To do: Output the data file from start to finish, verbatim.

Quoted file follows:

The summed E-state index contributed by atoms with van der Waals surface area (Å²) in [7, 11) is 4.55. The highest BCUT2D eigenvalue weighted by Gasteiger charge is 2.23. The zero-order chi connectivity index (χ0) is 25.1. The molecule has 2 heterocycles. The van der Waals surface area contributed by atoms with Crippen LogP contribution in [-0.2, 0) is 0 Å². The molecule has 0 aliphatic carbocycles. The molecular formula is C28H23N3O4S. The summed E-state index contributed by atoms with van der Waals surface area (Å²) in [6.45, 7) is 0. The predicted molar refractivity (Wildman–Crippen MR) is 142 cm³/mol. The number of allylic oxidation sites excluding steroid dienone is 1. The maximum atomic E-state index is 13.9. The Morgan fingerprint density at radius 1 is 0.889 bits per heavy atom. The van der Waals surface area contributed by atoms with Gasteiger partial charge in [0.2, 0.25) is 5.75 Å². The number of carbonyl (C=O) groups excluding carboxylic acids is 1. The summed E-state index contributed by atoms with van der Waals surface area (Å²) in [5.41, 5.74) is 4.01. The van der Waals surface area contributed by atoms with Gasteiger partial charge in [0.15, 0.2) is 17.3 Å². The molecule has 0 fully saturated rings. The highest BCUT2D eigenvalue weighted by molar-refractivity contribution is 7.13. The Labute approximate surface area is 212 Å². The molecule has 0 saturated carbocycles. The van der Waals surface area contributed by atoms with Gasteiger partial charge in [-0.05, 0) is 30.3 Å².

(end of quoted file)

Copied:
The summed E-state index contributed by atoms with van der Waals surface area (Å²) in [7, 11) is 4.55. The highest BCUT2D eigenvalue weighted by Gasteiger charge is 2.23. The zero-order chi connectivity index (χ0) is 25.1. The molecule has 2 heterocycles. The van der Waals surface area contributed by atoms with Crippen LogP contribution in [-0.2, 0) is 0 Å². The molecule has 0 aliphatic carbocycles. The molecular formula is C28H23N3O4S. The summed E-state index contributed by atoms with van der Waals surface area (Å²) in [6.45, 7) is 0. The predicted molar refractivity (Wildman–Crippen MR) is 142 cm³/mol. The number of allylic oxidation sites excluding steroid dienone is 1. The maximum atomic E-state index is 13.9. The Morgan fingerprint density at radius 1 is 0.889 bits per heavy atom. The van der Waals surface area contributed by atoms with Gasteiger partial charge in [0.2, 0.25) is 5.75 Å². The number of carbonyl (C=O) groups excluding carboxylic acids is 1. The summed E-state index contributed by atoms with van der Waals surface area (Å²) in [5.41, 5.74) is 4.01. The van der Waals surface area contributed by atoms with Gasteiger partial charge in [0.15, 0.2) is 17.3 Å². The molecule has 0 fully saturated rings. The highest BCUT2D eigenvalue weighted by molar-refractivity contribution is 7.13. The Labute approximate surface area is 212 Å². The molecule has 0 saturated carbocycles. The van der Waals surface area contributed by atoms with Gasteiger partial charge in [-0.05, 0) is 30.3 Å².